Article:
Cafe via Roma: A training ground for welfare recipients

Joann Dent likes to greet customers with an infectious smile and a cheery voice. A newly appointed manager of Cafe via Roma, she does everything from staff training, bookkeeping, food making to store cleaning. To her, the coffee shop is not just a business but also a family that helped and shaped her.

Situated in the south side of Missouri River and a block from the Missouri State Capitol, Cafe via Roma is a quaint European-style coffee shop in northern Jefferson City and a social enterprise owned by non-profit Central Missouri Community Action (CMCA).

When Dent joined the welfare program three years ago, she couldn’t even imagine living without the benefits. Now, 26, with a 3-year-old son, she can’t think of anything better than earning a living on her own.

Born in East St. Louis, Illinois, Dent moved to Jefferson City to be with her working mother and sister when she was 21. She signed up for TANF after she gave birth to her son Christian in early 2013. Through the Missouri Work Assistance program run by CMCA, she received soft skills training, attended resume writing workshops, took a short-term nurse assistant class, and volunteered for a year at Cafe via Roma.

She was a standout employee during her time volunteering at Cafe via Roma, and two months ago, she was promoted from a volunteer to be the manager of the cafe.

“Before I got on the work assistance program, I kept thinking, ‘Oh, I can’t work too many hours. I can’t live without my food stamp and TANF money,'” Dent said. “Now, I’m like, ‘I don’t care about the food stamp. I can pay myself.'”

A social enterprise and job-training lab

The idea of purchasing a coffee shop was driven by CMCA’s ambition to seek more revenue streams.

“As any business might do, we looked at where our revenues come from to operate our program,” said Darin Preis, executive director of CMCA. “The idea was we would create a business and generate profits that we can put into our program. At the same time, it can be used to train people in the Missouri Work Assistance program.”

After three years of planning, CMCA purchased the coffee shop in November 2014 for $65,000.

Initially, CMCA encouraged work assistance program participants to work as volunteers and count volunteer hours towards required work activity hours. Dent was one of the first volunteers working there.

Over the next 15 months, four managers came and left. When the last one left, Dent stepped up and offered to take the management position.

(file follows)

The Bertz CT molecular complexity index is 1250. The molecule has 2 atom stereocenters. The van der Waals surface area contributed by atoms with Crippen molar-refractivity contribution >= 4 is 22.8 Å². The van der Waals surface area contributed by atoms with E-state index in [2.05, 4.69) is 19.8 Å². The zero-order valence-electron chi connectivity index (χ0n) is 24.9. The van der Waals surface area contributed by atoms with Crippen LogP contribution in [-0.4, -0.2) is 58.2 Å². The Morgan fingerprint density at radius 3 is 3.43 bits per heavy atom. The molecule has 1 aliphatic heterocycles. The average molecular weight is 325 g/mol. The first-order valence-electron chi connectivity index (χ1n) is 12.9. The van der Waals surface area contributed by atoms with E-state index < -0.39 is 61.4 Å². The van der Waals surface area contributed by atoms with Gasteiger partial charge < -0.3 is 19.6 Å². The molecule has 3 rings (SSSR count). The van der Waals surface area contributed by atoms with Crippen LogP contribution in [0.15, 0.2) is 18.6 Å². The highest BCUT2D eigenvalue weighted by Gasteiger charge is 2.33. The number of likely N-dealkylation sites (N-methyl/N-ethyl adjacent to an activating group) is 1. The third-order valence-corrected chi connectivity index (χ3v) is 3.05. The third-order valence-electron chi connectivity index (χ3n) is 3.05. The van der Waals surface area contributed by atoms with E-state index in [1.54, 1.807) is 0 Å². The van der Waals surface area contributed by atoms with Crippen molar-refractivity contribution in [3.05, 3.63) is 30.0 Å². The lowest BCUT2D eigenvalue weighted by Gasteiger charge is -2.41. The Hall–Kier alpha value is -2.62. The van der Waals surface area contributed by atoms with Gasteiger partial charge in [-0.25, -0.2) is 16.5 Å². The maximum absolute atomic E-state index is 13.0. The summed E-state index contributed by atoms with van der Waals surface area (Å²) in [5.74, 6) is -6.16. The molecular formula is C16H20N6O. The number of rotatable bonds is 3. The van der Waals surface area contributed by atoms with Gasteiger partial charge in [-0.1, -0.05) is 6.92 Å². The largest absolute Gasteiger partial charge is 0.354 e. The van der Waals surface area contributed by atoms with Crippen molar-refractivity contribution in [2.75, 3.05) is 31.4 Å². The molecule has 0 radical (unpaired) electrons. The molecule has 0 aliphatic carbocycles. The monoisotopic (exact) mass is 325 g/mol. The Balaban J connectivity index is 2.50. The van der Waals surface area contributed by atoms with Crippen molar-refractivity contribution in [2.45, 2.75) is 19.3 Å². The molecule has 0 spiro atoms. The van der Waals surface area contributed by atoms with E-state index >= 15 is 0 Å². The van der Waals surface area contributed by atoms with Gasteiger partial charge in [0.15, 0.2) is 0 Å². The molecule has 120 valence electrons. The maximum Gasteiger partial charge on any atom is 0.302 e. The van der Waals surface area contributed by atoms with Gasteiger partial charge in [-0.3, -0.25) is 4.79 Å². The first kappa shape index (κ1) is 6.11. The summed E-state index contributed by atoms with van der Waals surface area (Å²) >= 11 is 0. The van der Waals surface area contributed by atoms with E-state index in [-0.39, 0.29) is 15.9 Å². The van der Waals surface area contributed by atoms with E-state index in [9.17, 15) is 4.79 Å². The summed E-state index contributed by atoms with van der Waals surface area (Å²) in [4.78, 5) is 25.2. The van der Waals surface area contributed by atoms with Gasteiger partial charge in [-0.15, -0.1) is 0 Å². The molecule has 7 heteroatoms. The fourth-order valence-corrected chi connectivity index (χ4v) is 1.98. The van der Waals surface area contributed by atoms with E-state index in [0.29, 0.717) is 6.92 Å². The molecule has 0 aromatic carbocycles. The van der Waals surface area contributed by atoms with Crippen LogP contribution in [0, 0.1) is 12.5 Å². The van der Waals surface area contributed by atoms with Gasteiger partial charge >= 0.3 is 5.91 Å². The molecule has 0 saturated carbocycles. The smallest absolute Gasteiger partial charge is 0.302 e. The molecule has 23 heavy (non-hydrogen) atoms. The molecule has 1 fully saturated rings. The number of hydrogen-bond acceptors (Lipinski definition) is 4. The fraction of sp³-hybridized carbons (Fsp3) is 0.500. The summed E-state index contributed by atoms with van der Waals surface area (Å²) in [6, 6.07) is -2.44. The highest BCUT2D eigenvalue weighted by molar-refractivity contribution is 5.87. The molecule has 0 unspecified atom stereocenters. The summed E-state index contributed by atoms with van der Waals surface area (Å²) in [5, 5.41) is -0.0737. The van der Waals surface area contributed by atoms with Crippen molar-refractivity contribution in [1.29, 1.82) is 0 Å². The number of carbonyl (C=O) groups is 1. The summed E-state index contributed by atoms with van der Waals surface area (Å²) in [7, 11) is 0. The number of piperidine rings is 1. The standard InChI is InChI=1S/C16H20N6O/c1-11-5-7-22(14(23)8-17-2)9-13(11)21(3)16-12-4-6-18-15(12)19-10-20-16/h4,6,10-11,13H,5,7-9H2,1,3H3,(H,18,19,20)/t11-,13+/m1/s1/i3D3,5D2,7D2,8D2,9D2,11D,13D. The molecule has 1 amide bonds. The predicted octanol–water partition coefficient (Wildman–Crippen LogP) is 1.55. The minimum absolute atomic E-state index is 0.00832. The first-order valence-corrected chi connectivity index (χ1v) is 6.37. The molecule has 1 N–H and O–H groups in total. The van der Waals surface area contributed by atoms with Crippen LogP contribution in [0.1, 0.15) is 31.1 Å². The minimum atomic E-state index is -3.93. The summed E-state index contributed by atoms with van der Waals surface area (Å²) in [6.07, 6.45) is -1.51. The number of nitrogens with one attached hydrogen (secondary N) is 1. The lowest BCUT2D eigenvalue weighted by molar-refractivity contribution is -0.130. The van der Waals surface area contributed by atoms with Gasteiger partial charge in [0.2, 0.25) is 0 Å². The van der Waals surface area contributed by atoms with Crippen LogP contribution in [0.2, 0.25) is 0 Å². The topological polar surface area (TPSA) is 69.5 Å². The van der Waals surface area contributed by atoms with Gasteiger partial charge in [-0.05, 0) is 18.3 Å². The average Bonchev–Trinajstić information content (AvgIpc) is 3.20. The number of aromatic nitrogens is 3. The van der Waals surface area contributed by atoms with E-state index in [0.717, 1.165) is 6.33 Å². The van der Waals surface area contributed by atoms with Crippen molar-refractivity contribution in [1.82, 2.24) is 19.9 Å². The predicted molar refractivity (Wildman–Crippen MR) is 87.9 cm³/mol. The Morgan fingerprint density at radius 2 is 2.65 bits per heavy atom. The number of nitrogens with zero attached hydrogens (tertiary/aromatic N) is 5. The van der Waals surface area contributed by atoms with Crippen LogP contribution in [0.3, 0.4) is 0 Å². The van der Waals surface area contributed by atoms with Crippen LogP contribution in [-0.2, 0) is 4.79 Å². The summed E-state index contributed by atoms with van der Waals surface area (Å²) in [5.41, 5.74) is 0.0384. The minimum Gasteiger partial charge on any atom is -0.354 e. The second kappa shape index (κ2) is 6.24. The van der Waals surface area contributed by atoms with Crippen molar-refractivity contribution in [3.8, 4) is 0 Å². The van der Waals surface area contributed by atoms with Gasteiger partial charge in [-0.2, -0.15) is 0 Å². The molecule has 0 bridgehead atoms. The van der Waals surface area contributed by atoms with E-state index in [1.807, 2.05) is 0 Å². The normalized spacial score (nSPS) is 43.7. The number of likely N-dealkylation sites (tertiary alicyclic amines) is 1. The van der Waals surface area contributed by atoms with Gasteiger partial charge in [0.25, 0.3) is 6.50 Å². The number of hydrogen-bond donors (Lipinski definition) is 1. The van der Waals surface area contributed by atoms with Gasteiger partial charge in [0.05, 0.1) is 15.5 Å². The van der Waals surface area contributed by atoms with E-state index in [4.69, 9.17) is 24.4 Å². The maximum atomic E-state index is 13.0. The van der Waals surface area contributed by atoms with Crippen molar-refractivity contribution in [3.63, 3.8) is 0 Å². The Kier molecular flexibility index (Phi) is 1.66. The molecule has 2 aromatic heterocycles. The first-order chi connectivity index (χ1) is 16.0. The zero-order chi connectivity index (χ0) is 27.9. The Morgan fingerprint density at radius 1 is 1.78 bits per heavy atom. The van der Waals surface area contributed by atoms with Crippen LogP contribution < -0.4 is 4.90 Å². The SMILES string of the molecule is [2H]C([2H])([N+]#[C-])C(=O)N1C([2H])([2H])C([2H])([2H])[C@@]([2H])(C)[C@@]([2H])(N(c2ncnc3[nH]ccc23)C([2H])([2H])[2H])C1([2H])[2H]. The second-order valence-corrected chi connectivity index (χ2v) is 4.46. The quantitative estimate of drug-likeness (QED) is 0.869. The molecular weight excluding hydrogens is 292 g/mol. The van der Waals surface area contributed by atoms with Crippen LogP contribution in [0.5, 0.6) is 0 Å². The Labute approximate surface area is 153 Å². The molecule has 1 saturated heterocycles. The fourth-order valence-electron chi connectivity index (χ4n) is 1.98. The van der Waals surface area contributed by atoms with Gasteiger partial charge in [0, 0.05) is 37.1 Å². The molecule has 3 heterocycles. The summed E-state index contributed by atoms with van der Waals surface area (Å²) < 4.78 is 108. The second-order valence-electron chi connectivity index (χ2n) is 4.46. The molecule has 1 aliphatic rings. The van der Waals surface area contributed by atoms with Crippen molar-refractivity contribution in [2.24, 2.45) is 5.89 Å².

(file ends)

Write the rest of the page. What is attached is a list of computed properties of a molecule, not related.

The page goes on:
“Joann called me at home (one) evening, saying, ‘I think I can do this. I think I’m ready to step up and give it a shot,'” Preis recalled. “I thought, ‘Gosh, among all the people I want to give a shot to, this is a perfect example.'”

Preis emphasized that the coffee shop isn’t just a for-profit enterprise, but also a lab for on-the-job training.

“It’s really important to know that a lot of people in the (Missouri Work Assistance) program, the biggest skill set they need to work on is soft skills such as customer service, customer interaction, appropriate attire, expectations of employers, etc,” he said. “We just finished building a training curriculum that we are going to specifically apply to our cafe staff to really bulk up the training component…because ultimately, whenever they are done working with the cafe, we want them to be hirable and successful wherever they go next.”

Although the business hasn’t been easy, and the profit margin has been slim, CMCA managed to hire five employees, including Dent. As a manager, Dent is responsible for teaching staff everything from food- and drink-making to catering and customer services. She and former employees created cheat sheets with detailed recipes and step-by-step instructions.

Rebecca Schuessler, 24, signed up for TANF and the Supplemental Nutrition Assistance Program, or food stamps, in November 2014 when her daughter was born. Schuessler joined the Missouri Work Assistance program last November and has worked at Cafe via Roma ever since. Now, paid $8 per hour as a permanent employee, she earns way more than the baseline requirement for welfare participants.

“I like working here,” she said. “The best parts are the homy atmosphere and the customers.”

Dent just moved into a house with two bedrooms. “This is my first time living in a house,” she said.

She enjoys working at the cafe and is excited about the future.

“I like coming in everyday and interacting with customers,” she said, “and sometimes I just go outside and greet people walking by.”

From a business perspective, Preis plans to put more efforts into marketing the coffee shop.

“When we tell people about (the coffee shop), their responses are very positive,” he said. “They think it’s smart of us to try that. It interests them to check out the cafe. We need more of that.”

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